Online prevention of postpartum depression for Spanish- and English-speaking pregnant women: A pilot randomized controlled trial

Internet Interv. 2015 Sep 1;2(3):257-265. doi: 10.1016/j.invent.2015.06.002.


Background: Postpartum depression (PPD) is a maternal mental health problem that affects women from all regions of the world. Unfortunately, even in developed countries, half of the cases go undetected and, consequently, untreated. Individuals from low and middle income countries trend toward underutilization of mental health services, partly due to the limited number of available psychological resources. The primary aims of this pilot randomized controlled trial were to adapt to the Internet the Mothers and Babies Course/Curso Mamás y Bebés, a prevention of PPD intervention, to describe the characteristics of the pregnant women who engaged in the intervention site, and to obtain preliminary data on the efficacy of the Internet intervention to reduce the risk of PPD.

Methods: Pregnant women, 18 years or older who were interested in using the site for themselves were recruited and randomly assigned to a fully-automated self-help Internet intervention or to an information-only control condition. Randomized participants were invited to complete monthly depression assessments up to six months postpartum. To examine the prevention effects of the Internet intervention, pregnant women who did not meet current criteria for a major depressive episode, who engaged with the study website, and who provided depression data during the postpartum follow-up period were included in the study analyses.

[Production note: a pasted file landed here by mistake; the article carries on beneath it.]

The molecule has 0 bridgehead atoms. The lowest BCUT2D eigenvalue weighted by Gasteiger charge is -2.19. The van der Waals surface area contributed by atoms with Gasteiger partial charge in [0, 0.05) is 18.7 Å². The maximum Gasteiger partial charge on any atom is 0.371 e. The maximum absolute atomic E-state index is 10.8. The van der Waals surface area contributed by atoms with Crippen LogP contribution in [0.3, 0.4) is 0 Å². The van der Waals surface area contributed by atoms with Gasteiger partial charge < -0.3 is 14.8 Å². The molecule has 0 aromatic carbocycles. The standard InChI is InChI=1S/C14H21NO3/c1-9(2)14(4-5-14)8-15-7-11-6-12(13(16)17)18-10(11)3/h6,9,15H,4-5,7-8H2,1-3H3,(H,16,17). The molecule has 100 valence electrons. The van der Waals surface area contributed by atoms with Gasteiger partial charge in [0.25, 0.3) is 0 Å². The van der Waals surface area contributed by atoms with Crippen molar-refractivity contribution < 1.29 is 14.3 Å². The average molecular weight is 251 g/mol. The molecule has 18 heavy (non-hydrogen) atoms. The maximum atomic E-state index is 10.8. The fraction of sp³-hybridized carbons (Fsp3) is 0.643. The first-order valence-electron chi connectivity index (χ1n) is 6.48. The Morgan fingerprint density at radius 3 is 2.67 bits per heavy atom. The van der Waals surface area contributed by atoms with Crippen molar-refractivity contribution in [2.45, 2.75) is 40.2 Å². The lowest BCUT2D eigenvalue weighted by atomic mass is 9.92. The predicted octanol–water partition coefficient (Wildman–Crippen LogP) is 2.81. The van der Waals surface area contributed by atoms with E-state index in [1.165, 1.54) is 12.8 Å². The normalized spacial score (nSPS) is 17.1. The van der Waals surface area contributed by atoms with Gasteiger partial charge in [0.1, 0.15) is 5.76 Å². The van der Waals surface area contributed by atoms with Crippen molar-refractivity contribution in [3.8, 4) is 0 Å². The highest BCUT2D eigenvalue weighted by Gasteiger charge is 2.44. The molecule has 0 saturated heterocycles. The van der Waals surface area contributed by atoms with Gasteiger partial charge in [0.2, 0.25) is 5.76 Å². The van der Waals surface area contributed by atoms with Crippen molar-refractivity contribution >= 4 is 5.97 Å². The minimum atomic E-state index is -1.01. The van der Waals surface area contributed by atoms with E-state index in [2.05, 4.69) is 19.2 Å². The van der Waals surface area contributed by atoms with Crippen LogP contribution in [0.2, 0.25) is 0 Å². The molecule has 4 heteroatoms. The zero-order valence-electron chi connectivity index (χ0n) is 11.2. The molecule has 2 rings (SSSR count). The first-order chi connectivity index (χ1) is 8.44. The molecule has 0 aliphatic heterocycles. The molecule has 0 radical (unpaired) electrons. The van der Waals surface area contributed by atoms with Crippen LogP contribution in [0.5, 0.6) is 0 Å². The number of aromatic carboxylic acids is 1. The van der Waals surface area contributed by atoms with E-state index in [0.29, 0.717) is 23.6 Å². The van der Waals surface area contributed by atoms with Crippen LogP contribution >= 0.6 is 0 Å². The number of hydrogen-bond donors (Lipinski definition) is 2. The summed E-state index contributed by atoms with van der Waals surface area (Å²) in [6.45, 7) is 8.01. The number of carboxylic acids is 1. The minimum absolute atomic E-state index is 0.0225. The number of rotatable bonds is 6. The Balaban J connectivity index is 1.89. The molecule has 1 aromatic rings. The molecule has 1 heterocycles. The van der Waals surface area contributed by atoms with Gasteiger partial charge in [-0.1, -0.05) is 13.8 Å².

Results: Participants were 111 predominantly Spanish-speaking (82.9%) and Latino/Hispanic (71.3%) pregnant women residing in 23 countries worldwide. The effect of the prevention intervention condition failed to reach significance at the a priori alpha-level. However, the observed coefficient trended in the hypothesized direction (b = -0.514, χ2 (1) = 3.43, p = .061; HR = 0.598). The benefits of receiving the e-MB Internet intervention was greater for pregnant women reporting high (vs. low) levels of prenatal depression symptoms (b = -0.605, χ2 (1) = 5.20, p =.023).

Conclusions: This study provides preliminary evidence that Internet interventions are a promising method toward expanding the reach of psychological resources to perinatal women at-risk for PPD.

Keywords: Internet intervention; Postpartum depression; Spanish-speaking; global mental health; prevention; women.